Gov. Blagojevich faced new criticism Friday for signing a proclamation honoring a Nation of Islam splinter group that advocates black separatism—marking a controversial new turn in the administration’s handling of race relations.
The governor last month designated a special day, Feb. 12, in honor of the Coalition for the Remembrance of Elijah Muhammad, a South Side group that formed in the 1980s and is led by a Chicago cable television personality.
On its Web site, the group, known as C.R.O.E., advocates against mixed-race marriages, says blacks should not be taxed, calls for black children to be taught separately “by their own teachers,” and encourages the creation of a territory within the United States for slave descendants.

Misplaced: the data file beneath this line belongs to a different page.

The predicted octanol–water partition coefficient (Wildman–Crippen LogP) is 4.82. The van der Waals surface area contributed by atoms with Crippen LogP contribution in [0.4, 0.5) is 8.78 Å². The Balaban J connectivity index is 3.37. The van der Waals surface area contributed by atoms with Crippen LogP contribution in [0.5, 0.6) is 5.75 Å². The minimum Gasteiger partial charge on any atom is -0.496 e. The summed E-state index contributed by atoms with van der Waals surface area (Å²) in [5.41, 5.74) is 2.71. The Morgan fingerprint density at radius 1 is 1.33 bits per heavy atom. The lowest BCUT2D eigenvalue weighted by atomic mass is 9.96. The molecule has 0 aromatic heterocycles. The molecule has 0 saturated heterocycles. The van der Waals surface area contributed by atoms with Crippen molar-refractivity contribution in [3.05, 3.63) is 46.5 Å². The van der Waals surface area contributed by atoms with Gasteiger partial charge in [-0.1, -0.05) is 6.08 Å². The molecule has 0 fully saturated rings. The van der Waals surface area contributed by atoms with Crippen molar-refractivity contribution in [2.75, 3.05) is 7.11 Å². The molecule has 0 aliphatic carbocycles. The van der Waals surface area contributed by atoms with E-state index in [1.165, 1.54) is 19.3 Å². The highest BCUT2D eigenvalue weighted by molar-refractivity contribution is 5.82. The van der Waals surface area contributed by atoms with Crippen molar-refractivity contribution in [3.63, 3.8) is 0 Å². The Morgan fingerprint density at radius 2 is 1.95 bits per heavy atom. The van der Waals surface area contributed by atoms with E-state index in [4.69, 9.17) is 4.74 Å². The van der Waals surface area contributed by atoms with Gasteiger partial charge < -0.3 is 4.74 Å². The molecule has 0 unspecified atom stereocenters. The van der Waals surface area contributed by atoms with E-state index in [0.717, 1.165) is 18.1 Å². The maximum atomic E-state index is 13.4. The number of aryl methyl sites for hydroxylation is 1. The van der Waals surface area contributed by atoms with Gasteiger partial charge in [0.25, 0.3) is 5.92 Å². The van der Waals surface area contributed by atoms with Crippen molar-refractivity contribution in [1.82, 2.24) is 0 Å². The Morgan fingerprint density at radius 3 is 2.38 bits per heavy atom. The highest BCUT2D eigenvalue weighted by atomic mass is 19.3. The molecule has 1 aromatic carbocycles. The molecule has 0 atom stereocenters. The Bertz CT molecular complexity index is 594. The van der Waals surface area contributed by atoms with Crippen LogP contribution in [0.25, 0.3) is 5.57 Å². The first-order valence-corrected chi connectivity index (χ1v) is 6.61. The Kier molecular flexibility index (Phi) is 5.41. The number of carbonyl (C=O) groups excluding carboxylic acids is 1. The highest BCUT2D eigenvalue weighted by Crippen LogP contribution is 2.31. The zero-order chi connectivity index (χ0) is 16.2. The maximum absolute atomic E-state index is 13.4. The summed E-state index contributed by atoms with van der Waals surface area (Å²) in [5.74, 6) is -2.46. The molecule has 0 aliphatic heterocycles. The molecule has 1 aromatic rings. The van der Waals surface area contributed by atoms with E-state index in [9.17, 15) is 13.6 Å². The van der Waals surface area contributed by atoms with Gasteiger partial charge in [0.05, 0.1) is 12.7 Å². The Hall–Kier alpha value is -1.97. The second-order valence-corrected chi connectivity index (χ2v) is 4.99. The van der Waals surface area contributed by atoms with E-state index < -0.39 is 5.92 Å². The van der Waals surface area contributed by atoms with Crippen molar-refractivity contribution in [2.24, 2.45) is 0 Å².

“If the white people are truthful about their professed friendship toward the so-called Negro, they can prove it by dividing up America with their slaves,” the site states.
The proclamation’s disclosure follows nearly two weeks of upheaval over Blagojevich’s appointment and support of a Nation of Islam official on a state anti-discrimination panel. Five Jewish members of that panel have quit since March 3 because of her refusal to repudiate a speech by her spiritual leader, Louis Farrakhan, in which he decried “Hollywood Jews” for promoting homosexuality and “other filth.”
The proclamation described C.R.O.E. as “an invaluable institution and an important voice in both the African-American community and among the general public.”
The group is headed by South Holland resident Munir Muhammad, whom Blagojevich appointed to a $39,888-a-year seat on the state Human Rights Commission in May 2003. Muhammad did not return calls to his organization or home.